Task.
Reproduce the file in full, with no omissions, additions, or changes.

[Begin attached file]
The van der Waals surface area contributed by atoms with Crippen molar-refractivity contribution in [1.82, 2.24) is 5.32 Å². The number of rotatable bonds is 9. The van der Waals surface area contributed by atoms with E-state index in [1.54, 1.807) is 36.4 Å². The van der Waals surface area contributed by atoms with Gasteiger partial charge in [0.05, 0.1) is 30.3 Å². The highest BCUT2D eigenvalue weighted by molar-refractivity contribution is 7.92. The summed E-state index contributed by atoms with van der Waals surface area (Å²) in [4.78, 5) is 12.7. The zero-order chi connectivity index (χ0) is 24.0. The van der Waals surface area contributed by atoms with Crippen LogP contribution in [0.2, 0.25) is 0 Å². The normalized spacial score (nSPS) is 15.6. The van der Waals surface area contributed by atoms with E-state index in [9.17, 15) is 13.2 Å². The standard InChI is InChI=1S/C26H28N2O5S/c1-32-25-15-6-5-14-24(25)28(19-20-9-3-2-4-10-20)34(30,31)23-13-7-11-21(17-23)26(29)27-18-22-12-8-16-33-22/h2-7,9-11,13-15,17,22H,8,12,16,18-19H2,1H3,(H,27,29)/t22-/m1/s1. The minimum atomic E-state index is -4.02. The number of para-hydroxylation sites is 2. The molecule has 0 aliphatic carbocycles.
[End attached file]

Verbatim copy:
The van der Waals surface area contributed by atoms with Crippen molar-refractivity contribution in [1.82, 2.24) is 5.32 Å². The number of rotatable bonds is 9. The van der Waals surface area contributed by atoms with E-state index in [1.54, 1.807) is 36.4 Å². The van der Waals surface area contributed by atoms with Gasteiger partial charge in [0.05, 0.1) is 30.3 Å². The highest BCUT2D eigenvalue weighted by molar-refractivity contribution is 7.92. The summed E-state index contributed by atoms with van der Waals surface area (Å²) in [4.78, 5) is 12.7. The zero-order chi connectivity index (χ0) is 24.0. The van der Waals surface area contributed by atoms with Crippen LogP contribution in [0.2, 0.25) is 0 Å². The normalized spacial score (nSPS) is 15.6. The van der Waals surface area contributed by atoms with E-state index in [9.17, 15) is 13.2 Å². The standard InChI is InChI=1S/C26H28N2O5S/c1-32-25-15-6-5-14-24(25)28(19-20-9-3-2-4-10-20)34(30,31)23-13-7-11-21(17-23)26(29)27-18-22-12-8-16-33-22/h2-7,9-11,13-15,17,22H,8,12,16,18-19H2,1H3,(H,27,29)/t22-/m1/s1. The minimum atomic E-state index is -4.02. The number of para-hydroxylation sites is 2. The molecule has 0 aliphatic carbocycles.